South African FA president Danny Jordaan has pulled out of the race to be a member of the Fifa Council.
South Sudan’s Chabur Goc Alei has also withdrawn from the race, as he did in 2016, while Zambian Kalusha Bwalya abandoned his bid over the weekend.
The withdrawals were revealed in a letter sent by the Confederation of African Football (CAF) to the continent’s member associations.
CAF confirmed the eligibility of 10 candidates for next week’s elections.
This came after FIFA’s Governance Committee approved their candidacy following eligibility checks, which FIFA introduced following the corruption scandal of 2015.
Topping the list are CAF president Issa Hayatou and Madagascar FA head Ahmad, the Cameroonian’s sole challenger in the presidential elections on 16 March.
Whoever wins the presidential vote in the Ethiopian capital Addis Ababa will automatically assume a vice-presidential role on the FIFA Council.
Following the withdrawal of Jordaan, Goc and Bwalya, eight contestants are left to bid for the six further African places in the FIFA Council.
One of these will go to Burundi’s Lydia Nsekera who is assured her place since Fifa stipulates there must be at least one female member from the continent.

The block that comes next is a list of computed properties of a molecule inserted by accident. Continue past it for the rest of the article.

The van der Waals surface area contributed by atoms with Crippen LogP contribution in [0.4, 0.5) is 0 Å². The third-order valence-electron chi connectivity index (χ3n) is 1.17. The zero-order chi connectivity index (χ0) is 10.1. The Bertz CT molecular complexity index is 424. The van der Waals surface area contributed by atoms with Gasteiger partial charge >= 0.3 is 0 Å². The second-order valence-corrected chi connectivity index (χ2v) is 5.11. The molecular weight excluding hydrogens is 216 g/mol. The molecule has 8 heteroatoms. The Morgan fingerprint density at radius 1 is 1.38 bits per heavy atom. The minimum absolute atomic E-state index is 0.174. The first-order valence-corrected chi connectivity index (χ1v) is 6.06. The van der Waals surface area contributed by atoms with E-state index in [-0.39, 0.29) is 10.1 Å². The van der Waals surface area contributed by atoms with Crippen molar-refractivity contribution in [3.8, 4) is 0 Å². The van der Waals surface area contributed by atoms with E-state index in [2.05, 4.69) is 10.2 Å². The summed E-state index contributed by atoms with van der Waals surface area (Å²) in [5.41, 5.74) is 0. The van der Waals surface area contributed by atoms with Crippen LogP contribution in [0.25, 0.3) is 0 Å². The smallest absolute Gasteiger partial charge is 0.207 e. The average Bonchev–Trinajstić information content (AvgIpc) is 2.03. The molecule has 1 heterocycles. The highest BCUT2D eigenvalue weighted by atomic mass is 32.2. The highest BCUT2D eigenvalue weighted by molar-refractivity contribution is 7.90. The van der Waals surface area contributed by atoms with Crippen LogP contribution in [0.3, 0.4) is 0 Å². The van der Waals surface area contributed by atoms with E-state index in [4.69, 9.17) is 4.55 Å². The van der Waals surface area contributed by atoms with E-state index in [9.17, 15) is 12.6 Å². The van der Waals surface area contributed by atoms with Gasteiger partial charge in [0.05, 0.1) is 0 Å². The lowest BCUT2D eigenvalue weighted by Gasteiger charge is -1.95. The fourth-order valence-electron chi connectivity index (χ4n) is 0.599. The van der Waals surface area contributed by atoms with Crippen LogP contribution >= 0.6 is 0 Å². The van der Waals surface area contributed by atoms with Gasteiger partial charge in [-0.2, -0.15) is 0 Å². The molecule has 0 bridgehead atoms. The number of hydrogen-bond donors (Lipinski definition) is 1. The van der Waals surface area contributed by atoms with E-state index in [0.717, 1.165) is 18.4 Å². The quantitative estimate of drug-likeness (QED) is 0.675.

She is the sole woman among the applicants.
Five of the remaining contestants already sit on the FIFA Council: Tarek Bouchamoui (Tunisia), Almamy Kabele Camara (Guinea), Kwesi Nyantakyi (Ghana), Constant Omari (DR Congo), and Hany Abo Rida (Egypt).
Meanwhile, both Augustin Sidy Diallo of Ivory Coast and Tanzania’s Leodegar Tenga are bidding to be elected for the first time.
The successful candidates will all serve on the FIFA Council for a four-year spell that will end in 2021.
Alei’s withdrawal from the FIFA compounded a difficult period for the South Sudanese.
On Monday, he lost his presidency of South Sudan’s FA (SSFA) as an Extraordinary General Assembly elected Adelmo Wani Agustino in his place on an interim basis.
“I may come back and contest in April,” Alei, who had led the SSFA for six years, told BBC Sport on Tuesday.
“If you thought you could get rid of me easily, you are wrong.”
Last year, Chabur was accused of misappropriation of funds and gross mismanagement while in charge of the SSFA.
His presidency was saved by a letter in December from Fifa Secretary General Fatma Samoura, who
recommended that he remain in office until given a chance to respond to allegations which he denied.
This week’s SSFA meeting also dissolved the 15-member Board of Directors until fresh elections scheduled for April, when a new office will be constituted.
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